Wednesday, November 04, 2009

Eggs-actly (a re-run)

My neighbor sells eggs. Often I go over and fetch a dozen out of the fridge on the back porch and leave my money in the bucket. Other times I wander into the henhouse with an empty carton and fill it with eggs lifted straight from the nests. Each small, warm oval rests lightly in my hand, a marvel of packaging and design. The hens cluck and fuss about my feet, the sun slants in the windows, filtering through the raised dust like rays from heaven, and the little enclosed world of egg production seems a place of warmth and rightness.

Tonight while I was contemplating what to make for dinner there was a knock on my door and there stood my neighbor with a carton in her hand. She set it on the counter and lifted the lid. In each of the twelve rounded cavities rested an odd-looking egg.

“I can’t market these,” she said, running her fingertips lightly over the shells and picking up one of the eggs from its resting place. It was bulbous at one end, as though the hen had given an extra hard push at laying time and then got up too soon. I had to chuckle. Each egg in the carton was just slightly askew, as though the idea of “egg” had been vaguely misinterpreted. One had extra chunks of calcium attached in an irregular pattern like some kindergarten child had made it with too much glue and enthusiasm. Another had an elongated end, a third had striations around its middle like a fancy, tooled chair leg. Two of the eggs were colored a pale bluish green and another two were so small they lolled in their hollows with room to spare.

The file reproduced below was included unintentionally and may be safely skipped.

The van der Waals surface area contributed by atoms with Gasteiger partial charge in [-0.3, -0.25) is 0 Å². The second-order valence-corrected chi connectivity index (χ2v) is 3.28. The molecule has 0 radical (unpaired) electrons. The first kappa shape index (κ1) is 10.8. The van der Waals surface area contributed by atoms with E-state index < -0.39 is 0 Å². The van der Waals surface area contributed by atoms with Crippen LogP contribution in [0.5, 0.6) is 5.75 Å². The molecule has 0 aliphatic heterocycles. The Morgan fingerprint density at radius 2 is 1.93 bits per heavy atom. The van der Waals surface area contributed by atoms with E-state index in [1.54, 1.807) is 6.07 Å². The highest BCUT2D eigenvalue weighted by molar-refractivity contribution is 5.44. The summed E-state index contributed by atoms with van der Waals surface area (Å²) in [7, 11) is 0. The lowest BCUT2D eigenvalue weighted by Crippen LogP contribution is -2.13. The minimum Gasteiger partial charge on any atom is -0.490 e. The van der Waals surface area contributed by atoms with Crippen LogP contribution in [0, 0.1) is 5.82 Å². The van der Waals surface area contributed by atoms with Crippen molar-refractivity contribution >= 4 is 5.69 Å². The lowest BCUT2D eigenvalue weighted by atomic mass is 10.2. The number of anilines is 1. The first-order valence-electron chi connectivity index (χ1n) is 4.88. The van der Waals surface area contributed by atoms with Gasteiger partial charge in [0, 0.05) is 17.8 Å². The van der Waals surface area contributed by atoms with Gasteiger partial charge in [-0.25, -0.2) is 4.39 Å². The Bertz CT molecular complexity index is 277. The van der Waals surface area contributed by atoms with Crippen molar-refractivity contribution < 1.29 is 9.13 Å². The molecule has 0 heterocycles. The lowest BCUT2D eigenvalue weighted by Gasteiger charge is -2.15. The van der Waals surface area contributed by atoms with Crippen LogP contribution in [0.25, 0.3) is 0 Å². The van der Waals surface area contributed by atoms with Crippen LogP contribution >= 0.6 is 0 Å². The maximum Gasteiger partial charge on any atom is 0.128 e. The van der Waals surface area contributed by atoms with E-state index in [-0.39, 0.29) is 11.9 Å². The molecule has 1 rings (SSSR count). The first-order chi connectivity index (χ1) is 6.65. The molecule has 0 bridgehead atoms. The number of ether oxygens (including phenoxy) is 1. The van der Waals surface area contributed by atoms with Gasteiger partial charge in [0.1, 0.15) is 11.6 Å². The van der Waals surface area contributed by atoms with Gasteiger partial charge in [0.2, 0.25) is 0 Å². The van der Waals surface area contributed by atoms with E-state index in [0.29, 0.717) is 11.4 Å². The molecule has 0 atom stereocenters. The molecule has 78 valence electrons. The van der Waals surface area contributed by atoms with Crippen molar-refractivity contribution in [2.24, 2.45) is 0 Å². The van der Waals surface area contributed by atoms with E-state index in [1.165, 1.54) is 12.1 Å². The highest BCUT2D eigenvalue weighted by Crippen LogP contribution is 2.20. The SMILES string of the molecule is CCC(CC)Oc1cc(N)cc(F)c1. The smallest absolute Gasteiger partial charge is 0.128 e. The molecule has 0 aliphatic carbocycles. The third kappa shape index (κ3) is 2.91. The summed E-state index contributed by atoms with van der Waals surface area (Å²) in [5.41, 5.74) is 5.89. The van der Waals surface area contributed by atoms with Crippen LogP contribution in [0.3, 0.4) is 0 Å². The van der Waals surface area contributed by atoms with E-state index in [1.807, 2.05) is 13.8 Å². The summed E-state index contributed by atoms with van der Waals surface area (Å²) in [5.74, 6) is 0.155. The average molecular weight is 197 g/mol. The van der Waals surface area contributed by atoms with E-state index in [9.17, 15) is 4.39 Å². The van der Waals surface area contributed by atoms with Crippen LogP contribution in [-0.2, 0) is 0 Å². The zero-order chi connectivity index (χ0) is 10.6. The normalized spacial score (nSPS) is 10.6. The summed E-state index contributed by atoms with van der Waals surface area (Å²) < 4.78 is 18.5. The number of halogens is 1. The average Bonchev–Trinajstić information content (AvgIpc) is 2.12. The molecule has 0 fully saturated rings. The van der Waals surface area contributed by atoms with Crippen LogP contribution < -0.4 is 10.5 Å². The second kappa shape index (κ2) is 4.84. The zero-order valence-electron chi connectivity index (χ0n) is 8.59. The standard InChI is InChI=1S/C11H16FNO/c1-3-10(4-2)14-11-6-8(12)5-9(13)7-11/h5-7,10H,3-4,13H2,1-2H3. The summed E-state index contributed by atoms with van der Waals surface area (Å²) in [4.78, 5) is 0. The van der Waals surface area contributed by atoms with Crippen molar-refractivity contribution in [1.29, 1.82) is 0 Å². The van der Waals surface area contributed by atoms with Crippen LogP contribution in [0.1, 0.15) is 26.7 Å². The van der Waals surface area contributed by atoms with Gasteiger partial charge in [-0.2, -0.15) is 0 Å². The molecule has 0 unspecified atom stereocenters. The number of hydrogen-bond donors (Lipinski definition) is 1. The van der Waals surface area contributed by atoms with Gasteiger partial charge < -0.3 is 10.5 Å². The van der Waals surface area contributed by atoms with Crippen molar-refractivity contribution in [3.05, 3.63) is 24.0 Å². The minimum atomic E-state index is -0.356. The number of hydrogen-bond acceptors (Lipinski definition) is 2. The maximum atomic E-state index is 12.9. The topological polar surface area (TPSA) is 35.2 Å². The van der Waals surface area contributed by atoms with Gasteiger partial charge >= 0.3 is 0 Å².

“You see?” said my neighbor as I peered into the box. “None of these are ‘perfect’ so I can’t sell them in the store. Most people like their eggs to be….well, egg-shaped and these…” She looked at me and grinned. “These are kind of like you and me—recognizable but just a bit off center.”

The idea of imperfectly shaped eggs being somehow inferior and less appetizing or marketable seemed suddenly silly. After all, how many recipes do you know that call for unbroken eggs? Once the shell is cracked and tossed, who would notice its weird shape? And the outer form of the shell has no effect on the taste or nutritional value of the egg itself.